People can suffer greatly in the aftermath of crime and may experience a range of reactions, depending on the severity of the crime. These may include headaches, insomnia, anxiety, relationship problems and a temporary inability to cope with every day living. These are all normal reactions following a crime, however some people may need help to deal with them.
Everyone will be affected by crime at some point in life, either directly as a victim or witness of a crime or indirectly through family, friends or work. The Victim Service exists to help people with the aftermath of crime.
Free and Confidential Advice
Victim Support provides victims with free and confidential emotional and practical assistance and information about the criminal justice system. Trained volunteers and staff deliver this assistance throughout Scotland. There is a victim service in every local authority area. To find your local service, refer to our online directory of services.
How we give support
This support can be provided in a variety of different ways:
- Our volunteers can visit you in your home
- We can provide support over the phone
- An appointment can be arranged in our offices
- Our Helpline can provide support over the phone or direct you to your local service
If you have been a witness to a crime our Witness Service can help you.
Victim Support Scotland has a range of information leaflets about our services, including crime specific leaflets. To view any of these leaflets click here
Youth Justice Service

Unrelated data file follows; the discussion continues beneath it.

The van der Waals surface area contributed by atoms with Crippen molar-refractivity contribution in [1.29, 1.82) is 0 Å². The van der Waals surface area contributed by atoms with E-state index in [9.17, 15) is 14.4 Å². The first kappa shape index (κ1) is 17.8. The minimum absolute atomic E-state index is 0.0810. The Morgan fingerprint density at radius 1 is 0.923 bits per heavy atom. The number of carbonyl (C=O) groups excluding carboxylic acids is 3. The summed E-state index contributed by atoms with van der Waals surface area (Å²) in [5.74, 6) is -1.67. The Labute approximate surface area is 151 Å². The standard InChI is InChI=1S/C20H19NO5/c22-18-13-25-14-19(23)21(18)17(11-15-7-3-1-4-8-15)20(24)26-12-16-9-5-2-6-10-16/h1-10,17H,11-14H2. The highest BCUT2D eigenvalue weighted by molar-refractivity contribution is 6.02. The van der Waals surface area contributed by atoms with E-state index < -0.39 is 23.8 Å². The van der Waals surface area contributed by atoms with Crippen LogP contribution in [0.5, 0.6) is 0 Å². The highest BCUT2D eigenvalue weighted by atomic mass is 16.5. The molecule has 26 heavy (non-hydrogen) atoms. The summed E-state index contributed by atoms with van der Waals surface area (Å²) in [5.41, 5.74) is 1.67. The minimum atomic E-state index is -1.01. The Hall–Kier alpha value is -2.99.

Victim Support Scotland provides a service in Dundee for victims of youth crime.
- Assist with criminal injuries compensation claims (see below)
- Provide customised training programmes for other organisations on how to cope with the effects of crime
- Provide information about other specialist sources of help for victims.
Victim Support does not provide financial assistance or professional counselling.
Victims of violent crime, or bereaved relatives of someone who has died as a result of criminal injuries, can apply for compensation under the state-funded Criminal Injuries Compensation Scheme (CICS).
The scheme allows financial awards to be made:
- to recognise the injuries, physical and mental, caused by a crime of violence
- in certain circumstances, to compensate for past or future loss of earnings or special expenses caused by such a crime
for bereavement as a result of a crime of violence, including, in some circumstances, compensation for the lost earnings of the person who has been killed
Crime can have serious financial consequences for its victims and many people suffer long-term hardship. Compensation can help with an individual's recovery.
Victim Support can help with criminal injuries compensation claims.